When Buffalo State players, coaches and fans look back at the Bengals' 1-1 draw against Geneseo on Friday, most will not remember the final score, the goal scorers or what the result meant to the conference's playoff race. After all, Buffalo State has a quick turnaround against Brockport on Saturday, so Friday's memories will soon be shrouded by the inevitable positives and negatives of Saturday's contest.
The biggest story line connected to Friday's clash was not revenge against the side that upset Buffalo State in last year's SUNYAC quarterfinal; it was the return of former Buffalo State head coach Mark Howlett to his recent stomping grounds - Coyer Field - where he squared off against his former assistant, now interim Bengals coach Francesco Cardillo.
By all accounts, it was a strange situation. That's no surprise, considering it wasn't any dissatisfaction with his time at Buffalo State that caused Howlett to depart.
"It was a bit weird," Cardillo admitted when asked about facing his old boss. "I don't think I got used to it all game. I'm used to him yelling in my ear, behind me. [But] It was the most fun I've had all season, and I loved every minute of it."
"I tried to just not look over too much," Howlett remarked, with a laugh. "It's been wonderful to see [Cardillo] flourish, to see him really just grab [the job] and make it his own and not just do what we used to do."
[Read more: 5 things to know about Buffalo State men's soccer, 2018]
Cardillo was first to admit that the off-the-field emotions affected his team, which had the better of the possession but put two fewer shots on target (8-6). A little frustrated by his team's lack of composure on the ball and tendency to "be frantic," Cardillo added, "I think emotions were running high for this game, so I think that has a lot to do with it."
The Bengals created a golden opportunity to win in dramatic fashion, as a pass fell to unmarked holding midfielder Nemanja Simic in the final minute of the second overtime. The sophomore turned and snapped a low shot toward the far post - slipping just inches wide of the side netting. The Grand Island HS alum fell to his knees, clutching his head in disbelief.
But other than a bright moment from captain August Finn, whose outside-of-the-foot through ball to Ramazani Juma produced the Bengals' only goal, chances were sparse for Buffalo State. As fatigue set in, discontent with the officiating crew rose and the 33 total fouls began to take their toll, the home side began to unravel a bit emotionally.
Robert Williamson, who's credited Howlett for influencing his maturation as a player and person, also noticed how the perhaps unavoidable distractions intensified the Bengals' emotions when under duress.
"Obviously [Howlett] was my coach for the first three years I was here; he's a good guy, good mentor of mine," Williamson noted. "He helped me a lot. But with all this extra stuff, we're just looking to play our game. All this extra stuff - the coach, the fans, everything - we just look to play our game. At the end of the day we have a job to do.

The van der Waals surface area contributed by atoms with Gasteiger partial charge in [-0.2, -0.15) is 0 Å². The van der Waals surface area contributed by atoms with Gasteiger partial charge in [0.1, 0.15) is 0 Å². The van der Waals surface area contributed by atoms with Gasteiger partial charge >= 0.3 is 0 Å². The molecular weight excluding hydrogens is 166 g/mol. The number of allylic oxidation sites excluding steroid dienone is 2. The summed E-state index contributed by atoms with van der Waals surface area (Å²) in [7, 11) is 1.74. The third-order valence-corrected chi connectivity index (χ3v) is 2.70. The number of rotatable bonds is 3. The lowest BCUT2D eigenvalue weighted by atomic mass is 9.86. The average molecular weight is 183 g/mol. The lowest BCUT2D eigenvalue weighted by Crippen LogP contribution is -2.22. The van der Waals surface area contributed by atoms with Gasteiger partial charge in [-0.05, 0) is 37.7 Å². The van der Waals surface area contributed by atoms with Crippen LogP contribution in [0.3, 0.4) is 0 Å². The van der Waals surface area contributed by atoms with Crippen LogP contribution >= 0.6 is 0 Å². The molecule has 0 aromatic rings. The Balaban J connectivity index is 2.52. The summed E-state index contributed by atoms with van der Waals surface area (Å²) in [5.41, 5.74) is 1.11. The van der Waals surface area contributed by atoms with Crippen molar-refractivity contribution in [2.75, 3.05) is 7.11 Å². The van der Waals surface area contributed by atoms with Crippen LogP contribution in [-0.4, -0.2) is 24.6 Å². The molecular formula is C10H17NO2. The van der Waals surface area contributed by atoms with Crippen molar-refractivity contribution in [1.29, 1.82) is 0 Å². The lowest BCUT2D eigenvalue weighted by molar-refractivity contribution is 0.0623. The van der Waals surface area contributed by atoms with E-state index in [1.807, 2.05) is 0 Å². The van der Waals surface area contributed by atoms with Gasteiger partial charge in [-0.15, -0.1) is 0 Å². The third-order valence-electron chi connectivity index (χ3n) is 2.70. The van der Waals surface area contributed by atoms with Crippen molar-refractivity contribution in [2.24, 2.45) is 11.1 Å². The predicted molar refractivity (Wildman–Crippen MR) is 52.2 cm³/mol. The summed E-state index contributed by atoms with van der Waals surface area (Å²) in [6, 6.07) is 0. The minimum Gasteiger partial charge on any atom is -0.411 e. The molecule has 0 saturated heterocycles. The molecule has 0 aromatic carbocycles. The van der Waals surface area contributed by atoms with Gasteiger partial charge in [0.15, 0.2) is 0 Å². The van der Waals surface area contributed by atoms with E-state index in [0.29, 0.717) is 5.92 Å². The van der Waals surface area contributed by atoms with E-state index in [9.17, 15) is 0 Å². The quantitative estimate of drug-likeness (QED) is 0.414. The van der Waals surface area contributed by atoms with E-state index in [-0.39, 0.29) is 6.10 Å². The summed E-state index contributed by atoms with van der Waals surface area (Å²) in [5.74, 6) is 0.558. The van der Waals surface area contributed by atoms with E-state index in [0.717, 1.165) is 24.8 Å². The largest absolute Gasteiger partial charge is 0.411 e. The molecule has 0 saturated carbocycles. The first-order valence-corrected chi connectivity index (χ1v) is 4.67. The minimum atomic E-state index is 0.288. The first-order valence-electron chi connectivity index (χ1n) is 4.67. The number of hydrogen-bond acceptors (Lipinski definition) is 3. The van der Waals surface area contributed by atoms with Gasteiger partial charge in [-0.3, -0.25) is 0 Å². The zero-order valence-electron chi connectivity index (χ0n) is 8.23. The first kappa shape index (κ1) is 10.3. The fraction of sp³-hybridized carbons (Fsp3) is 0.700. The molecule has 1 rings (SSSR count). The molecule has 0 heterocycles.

"But when we get caught up in those other things, that's when we start losing our heads and doing stupid things."
For Howlett, a return to Coyer played to the Knights' advantage. After five years at Buffalo State, the head coach was familiar with the hard turf, windy conditions and unusual style of soccer that usually befuddles the Bengals' opponents. The first-year Geneseo head coach passed along these tips.
"With the wind, and telling the guys little bits and pieces that they'll see, the positioning and how far to drop off - we were able to contain a lot of [their game plan]," Howlett explained. "There wasn't a ton of clear-cut chances for [BSC], even though they had the majority of the ball, I think we had the clearer-cut chances."
While coaching his new team with the intensity of how he oversaw his old squad, Howlett admitted he caught himself in nostalgia a few times.
"I love watching some of these guys play," he said. "Sometimes it was mesmerizing just seeing them play and enjoying that, recollecting to last year and how much I enjoyed that."
Sharing a hug after the final whistle, the two coaches - not long ago on the same staff that was recognized regionally in 2017 - exchanged only a few words.
"[He just said it's] more of a fitting result for both of us," Cardillo recalled, "just from where we've been together and what we've done, it's only fitting."
Even though he's in his fourth year at Buffalo State, no one would blame Alex DiCarlo for having nerves before Friday's game.
In the starting 11 for the first match all season - and just the second start of his entire career - the Williamsville South High School alum Alex DiCarlo filled in for suspended center back Saleman Salim and held his own against an experienced Geneseo side, pleasing his head coach and meeting the expectations of his fellow center back.
"I thought he did great," Cardillo commented. "Obviously it's the first game he's started all season, so he's got a little bit of nerves and obviously playing his former coach, it's all part of it. He stepped up well, he did a job and did what he needed to do."
"[Alex DiCarlo is] a phenomenal player," added Robert Williamson, Bengals captain and central defender. "Everything he does in practice he translates onto the field, he puts his head down and he plays every single week.
"I knew it wouldn't be a problem; I knew he'd come in and fulfill the job and do what he was supposed to. I thought he did a very good job today."